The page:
Of course, we must always be interested in hearing what outliers and apostates have to say — but there’s a heavy burden on anyone who says the sky is falling to make their case meticulously, with facts, not conjecture. 

If these self-appointed experts pad their cases, or are misleading or evasive in any way, we cannot trust them and must go back to relying on the consensus of a wide array of unrelated, credible figures and institutions. 

Leader of the Pack

Bobby Kennedy is not a scientist. But he has gone from being a somewhat obscure activist — despite his famous name and heritage — to a headline-grabbing one, pretty much on the wings of this one issue. People trust the Kennedy name and charisma and so when he began expressing concerns about vaccines and suggesting they may cause autism and other diseases, it got a lot of attention. 

When a sizable minority of Americans began refusing to be vaccinated against COVID-19, and an array of mostly unfamiliar names suddenly appeared all over social media, warning of doom from vaccines, it was Kennedy who eventually came to the front of the pack. 

Kennedy, it should be noted, isn’t just against establishment vaccines, he’s against social distancing, lockdowns, and masking. (Go here to see my story on a protest rally where Kennedy spoke.)

As a leader of a movement that has people resisting the broad consensus of the scientific establishment, Kennedy should be providing rock-solid evidence for his claims. But does he?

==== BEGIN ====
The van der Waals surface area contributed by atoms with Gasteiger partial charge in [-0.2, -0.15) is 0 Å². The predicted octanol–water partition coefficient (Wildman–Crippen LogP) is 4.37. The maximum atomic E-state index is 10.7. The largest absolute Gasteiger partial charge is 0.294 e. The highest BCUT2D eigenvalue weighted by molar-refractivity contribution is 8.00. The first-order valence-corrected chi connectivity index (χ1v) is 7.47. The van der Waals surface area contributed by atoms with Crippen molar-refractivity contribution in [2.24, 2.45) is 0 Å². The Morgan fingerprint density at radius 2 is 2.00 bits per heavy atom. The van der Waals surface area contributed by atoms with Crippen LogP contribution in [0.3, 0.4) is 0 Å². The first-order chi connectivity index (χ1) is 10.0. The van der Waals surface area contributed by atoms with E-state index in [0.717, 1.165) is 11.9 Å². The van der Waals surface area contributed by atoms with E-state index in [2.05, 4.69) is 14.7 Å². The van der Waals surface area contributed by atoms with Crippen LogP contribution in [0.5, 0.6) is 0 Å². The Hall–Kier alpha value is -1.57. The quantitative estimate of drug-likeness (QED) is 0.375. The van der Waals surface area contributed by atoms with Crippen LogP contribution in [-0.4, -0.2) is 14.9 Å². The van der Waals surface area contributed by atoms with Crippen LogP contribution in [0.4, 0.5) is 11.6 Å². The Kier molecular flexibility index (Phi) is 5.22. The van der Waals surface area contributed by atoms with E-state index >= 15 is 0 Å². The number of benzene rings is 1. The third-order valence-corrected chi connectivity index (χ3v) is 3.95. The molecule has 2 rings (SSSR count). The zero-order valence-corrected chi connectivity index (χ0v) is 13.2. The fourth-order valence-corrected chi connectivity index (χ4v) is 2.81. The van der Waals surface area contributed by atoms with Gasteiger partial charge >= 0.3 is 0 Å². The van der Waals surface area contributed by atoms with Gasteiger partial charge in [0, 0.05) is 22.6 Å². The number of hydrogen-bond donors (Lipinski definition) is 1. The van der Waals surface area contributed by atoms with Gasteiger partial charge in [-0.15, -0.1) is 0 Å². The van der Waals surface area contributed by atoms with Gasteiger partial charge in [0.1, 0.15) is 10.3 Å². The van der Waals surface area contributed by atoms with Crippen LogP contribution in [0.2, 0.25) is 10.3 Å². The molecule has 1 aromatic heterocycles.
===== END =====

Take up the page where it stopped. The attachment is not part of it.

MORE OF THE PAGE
Below, we begin our study of Kennedy by looking only into those issues that are easiest to check out. What we have already found surprised us.

Anti-Vax rally, US Capitol

Anti-Vax rally at the US Capitol in Washington, DC. Photo credit: CT Senate Republicans / Flickr (CC BY-NC-ND 2.0)

He Said What?

In his book The Real Anthony Fauci: Bill Gates, Big Pharma, and the Global War on Democracy and Public Health, Kennedy makes many astonishing assertions, and he appears to back them up with links to sources that are often respectable. But, as I reported last week — and it bears repeating — if you go to the trouble to read what his sources actually say, you may come to a different conclusion.  

On Page 28 of the Kindle version of his book, Kennedy makes this claim: